- Their own assessment of the situation, including the confirmation, refinement, or refutation of the existing diagnosis of diabetes mellitus, as well as comments on the sufficiency of the available examination findings and their interpretation.
- Answers to questions prepared in advance or arising during the online conversation.
- Recommendations for further actions, which may include continuation of the current therapy or its modification, lifestyle and/or diet correction, additional diagnostics and/or referral to specialists in concomitant diseases.
What data should be provided to get a second opinion?
The amount of information required is to be specified on a case-to-case basis. The primary list shall include:
- blood (fasting glucose, glycated hemoglobin HbA1c, creatinine, cholesterol, triglycerides) and urine (albumin) lab test results;
- a list of current medications, including dosages and frequency of administration.
If available, it is also advisable to provide:
- A written opinion of your physician (general practitioner or endocrinologist);
- Glucose tolerance test results;
- ECG and echocardiography findings;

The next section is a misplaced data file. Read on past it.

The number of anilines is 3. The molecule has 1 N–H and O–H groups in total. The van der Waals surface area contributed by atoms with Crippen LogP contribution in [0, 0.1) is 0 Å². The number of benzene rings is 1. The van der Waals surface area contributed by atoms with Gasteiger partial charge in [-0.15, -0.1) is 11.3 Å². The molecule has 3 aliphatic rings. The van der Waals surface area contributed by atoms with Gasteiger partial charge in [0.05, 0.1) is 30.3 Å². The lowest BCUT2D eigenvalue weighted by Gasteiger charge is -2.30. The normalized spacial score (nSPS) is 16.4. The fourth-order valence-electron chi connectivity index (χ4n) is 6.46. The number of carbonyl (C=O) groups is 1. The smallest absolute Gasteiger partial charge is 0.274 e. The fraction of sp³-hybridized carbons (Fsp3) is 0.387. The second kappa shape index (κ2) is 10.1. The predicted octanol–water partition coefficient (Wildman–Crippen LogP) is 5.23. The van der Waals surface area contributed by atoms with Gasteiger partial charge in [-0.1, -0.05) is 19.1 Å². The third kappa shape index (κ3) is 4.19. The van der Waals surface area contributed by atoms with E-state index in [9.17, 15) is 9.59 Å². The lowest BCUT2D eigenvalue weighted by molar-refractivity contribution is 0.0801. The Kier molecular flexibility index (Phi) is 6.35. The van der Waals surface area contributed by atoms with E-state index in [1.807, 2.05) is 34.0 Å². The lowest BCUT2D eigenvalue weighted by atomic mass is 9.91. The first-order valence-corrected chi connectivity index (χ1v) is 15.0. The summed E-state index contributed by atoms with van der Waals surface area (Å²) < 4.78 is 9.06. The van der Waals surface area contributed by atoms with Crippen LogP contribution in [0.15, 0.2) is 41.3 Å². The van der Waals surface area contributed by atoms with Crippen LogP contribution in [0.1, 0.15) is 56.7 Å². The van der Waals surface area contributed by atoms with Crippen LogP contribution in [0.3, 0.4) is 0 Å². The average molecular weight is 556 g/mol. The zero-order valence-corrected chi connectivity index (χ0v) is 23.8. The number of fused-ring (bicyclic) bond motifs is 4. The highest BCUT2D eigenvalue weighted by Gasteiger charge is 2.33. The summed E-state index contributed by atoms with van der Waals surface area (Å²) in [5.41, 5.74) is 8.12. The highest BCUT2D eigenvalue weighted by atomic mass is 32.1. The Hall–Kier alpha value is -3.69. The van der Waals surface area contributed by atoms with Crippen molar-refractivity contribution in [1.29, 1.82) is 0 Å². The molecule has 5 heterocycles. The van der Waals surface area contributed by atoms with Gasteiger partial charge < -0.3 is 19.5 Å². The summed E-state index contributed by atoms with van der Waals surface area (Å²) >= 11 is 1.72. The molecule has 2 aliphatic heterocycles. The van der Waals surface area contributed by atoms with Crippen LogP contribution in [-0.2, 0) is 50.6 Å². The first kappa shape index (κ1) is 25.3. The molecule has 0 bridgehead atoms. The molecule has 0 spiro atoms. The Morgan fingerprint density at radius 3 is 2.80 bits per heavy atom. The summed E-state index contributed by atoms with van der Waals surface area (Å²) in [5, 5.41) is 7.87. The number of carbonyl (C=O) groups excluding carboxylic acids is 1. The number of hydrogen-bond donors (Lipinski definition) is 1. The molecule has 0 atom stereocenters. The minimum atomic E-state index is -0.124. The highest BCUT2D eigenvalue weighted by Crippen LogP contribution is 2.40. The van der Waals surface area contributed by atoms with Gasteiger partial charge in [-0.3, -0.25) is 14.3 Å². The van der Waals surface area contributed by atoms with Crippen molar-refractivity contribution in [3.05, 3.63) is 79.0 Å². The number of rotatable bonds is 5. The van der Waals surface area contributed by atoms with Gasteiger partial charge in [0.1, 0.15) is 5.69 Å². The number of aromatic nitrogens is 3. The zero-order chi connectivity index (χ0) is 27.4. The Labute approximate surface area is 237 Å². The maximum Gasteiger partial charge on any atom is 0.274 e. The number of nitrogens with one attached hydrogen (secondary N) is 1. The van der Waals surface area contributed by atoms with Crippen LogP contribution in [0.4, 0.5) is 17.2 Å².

- Abdominal and vascular ultrasound exam reports.
What are the formats of remote advice for diabetes mellitus?
Review of the available medical data of diabetes mellitus patient, provided in writing. The report shall contain the overall assessment of the situation, as well as conclusions and treatment recommendations.
Basic size: up to 1 page.
All services included in the written consultation. Above them, a video appointment with the doctor, where he/she shall perform a visual inspection, if necessary; clarify the diabetes symptoms, comment on the diagnostic and functional radiology tests findings, explain the proposed strategy and answer the patient's questions.
Duration: up to 15 minutes.
All services included in the written consultation. Above them, a phone talk with the doctor, where he/she shall clarify the diabetes symptoms, comment on the diagnostic and functional radiology tests findings, explain the proposed strategy and answer the patient's questions.
Duration: up to 15 minutes.